Renowned for being the wettest place in Japan, it is not surprising that Yakushima has a plentiful supply of waterfalls. The whole island runs on hydro-electric power and the waterfalls are always impressive whatever the season. If you happen to visit the island during a period of wet weather then heading for a waterfall is highly recommended as they will be at their most dramatic. There are so many waterfalls on the island that listing them all here would be impossible. Many of them are also inaccessible or dangerous to access. Listed below are 3 of the major waterfalls that are within easy access and one that requires a few hours hiking. Getting around from waterfall to waterfall by bus can take a lot of time, however if you take a YES Island Tour they will be part of your itinerary. Look at our Yakushima maps page to see where the waterfalls below are located.
The strength of the Senpiro Waterfall is such that it has created a massive valley from a vast granite bank. It's a wonderful waterfall that deserves to be seen, which is why it's such a popular destination and photo-stop for the coach tours. The entrance to the waterfall is just off the main island road, to the right as you head to Onoaida (尾之間) from the north. It's clearly signposted and so you shouldn't have problems finding it. This would make a LONG walk if you are visiting the waterfalls on public transport. There is a small car park, gift shop and toilet near the waterfall. From the car park it's only a 1 minute walk to the viewing area. Between the car park and the waterfall viewing point is the trailhead for the Mocchomu trek. If you are visiting Yakushima during heavy rainfall or after a typhoon then Senpiro Waterfall is a must-see as it will be at its most awe-inspiring.
As if one waterfall wasn't enough, the same body of water from Senpiro Waterfall then heads toward the ocean and just before it enters the sea it once again tumbles over a large waterfall called Toroki Waterfall. This is the only waterfall in Japan that falls directly into the sea. To get to Toroki Waterfall from Senpiro Waterfall, go back down to the main road and head back north a little way and over the bridge until you come to 'Ponkan Tankan' (just across from the sign with the two 'cute' orange characters). The building is a one-storey building which contains a large gift shop, an orange processing facility , nice toilets and a small cafe (which brews a decent cup of coffee and you get a free cookie. Just ask in the shop for service). The waterfall is on the other side of the road by the cute sign and there is a lovely new path path until the last 15m when you go on to the typical Yakushima style of rocks and roots. The walk only takes a few minutes to the viewing point. The viewing point for the waterfall is through quite a narrow gap in the trees and so if there are others wishing to see it then make way as soon as you've taken your photo. There are also lovely views of the rocky lava-strewn coast and turquoise waters on the other side. Another way to experience this waterfall is to sea kayak up this narrow inlet and get an even closer view.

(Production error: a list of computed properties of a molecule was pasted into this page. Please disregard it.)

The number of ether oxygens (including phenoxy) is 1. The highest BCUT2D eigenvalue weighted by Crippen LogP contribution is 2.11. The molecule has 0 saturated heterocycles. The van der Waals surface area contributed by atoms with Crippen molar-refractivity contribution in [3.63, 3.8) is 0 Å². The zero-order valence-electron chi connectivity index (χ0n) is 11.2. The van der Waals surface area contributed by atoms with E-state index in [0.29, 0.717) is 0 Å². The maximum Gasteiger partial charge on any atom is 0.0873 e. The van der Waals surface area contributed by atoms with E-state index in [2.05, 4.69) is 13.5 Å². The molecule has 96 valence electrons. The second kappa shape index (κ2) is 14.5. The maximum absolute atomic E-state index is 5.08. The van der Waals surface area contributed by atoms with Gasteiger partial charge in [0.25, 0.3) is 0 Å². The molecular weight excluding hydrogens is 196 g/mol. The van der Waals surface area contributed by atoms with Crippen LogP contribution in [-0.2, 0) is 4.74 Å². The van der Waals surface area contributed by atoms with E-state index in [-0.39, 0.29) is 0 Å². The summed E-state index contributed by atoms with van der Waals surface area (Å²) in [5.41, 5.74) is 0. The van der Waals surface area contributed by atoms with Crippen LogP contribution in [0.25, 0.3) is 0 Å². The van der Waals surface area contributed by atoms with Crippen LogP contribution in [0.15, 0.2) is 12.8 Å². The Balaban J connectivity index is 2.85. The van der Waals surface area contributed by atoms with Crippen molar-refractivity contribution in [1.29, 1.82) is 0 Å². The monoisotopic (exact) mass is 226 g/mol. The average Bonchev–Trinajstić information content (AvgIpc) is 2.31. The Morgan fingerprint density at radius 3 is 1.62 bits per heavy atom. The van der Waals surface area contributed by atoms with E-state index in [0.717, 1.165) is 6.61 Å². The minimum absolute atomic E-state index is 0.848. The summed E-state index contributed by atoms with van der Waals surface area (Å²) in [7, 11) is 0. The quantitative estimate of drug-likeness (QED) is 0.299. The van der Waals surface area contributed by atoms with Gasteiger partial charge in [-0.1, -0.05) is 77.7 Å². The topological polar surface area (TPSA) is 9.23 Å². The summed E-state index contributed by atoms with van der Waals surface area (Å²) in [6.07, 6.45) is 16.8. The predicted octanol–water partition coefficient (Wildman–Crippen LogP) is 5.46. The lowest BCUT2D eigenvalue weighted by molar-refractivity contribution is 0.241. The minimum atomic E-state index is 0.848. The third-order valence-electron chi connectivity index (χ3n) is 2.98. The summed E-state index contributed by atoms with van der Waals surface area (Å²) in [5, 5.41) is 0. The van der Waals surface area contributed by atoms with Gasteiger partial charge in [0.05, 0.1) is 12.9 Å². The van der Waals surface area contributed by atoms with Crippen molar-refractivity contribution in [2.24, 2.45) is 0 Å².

Ohko Waterfall is listed as one Japan's best 100 waterfalls – deservedly so with its magnificent 88m high spray. The waterfall is situated between Kurio (栗生) and Nagata (永田) on the west coast of the island. There's a car park and a toilet just off the roadside. The waterfall is well signposted. There are a few local buses that go as far as Ohko no taki (Ohko Waterfall), but they are infrequent. This is a very popular waterall stop on the island coach tour circuit and it is worth the journey there to take a look. You can get much closer to this waterfall than you can to Senpiro Waterfall and in the summer heat the spray is deliciously cool. Swimming is warned against by the locals.
Janokuchi Waterfall translates as snake-mouth waterfall. It doesn't sound inviting, but this spot really is a lovely out-of-the-way place to visit. Put aside a full day and you will have enough time at the destination to have a leisurely picnic. The water is used by Koshima Village (小島) down below so swimming in the pool is not appreciated. It's a shame as this would make an excellent place to swim. It's an 4 hour return hike in total, but this is depending on how long you relax at the waterfall. Compared to other hiking routes, this one poses no serious challenges, but you should still go prepared for a 'trek' and not a stroll in the park. The trail begins and ends by the Onoaida Onsen (尾之間温泉), so if you happen not to have a sunny day at the waterfall then you could always end the trek with an onsen or a refreshing (and free) hot foot bath. Please see the Janokuchi Hike if you would like to book a YES guide to this waterfall .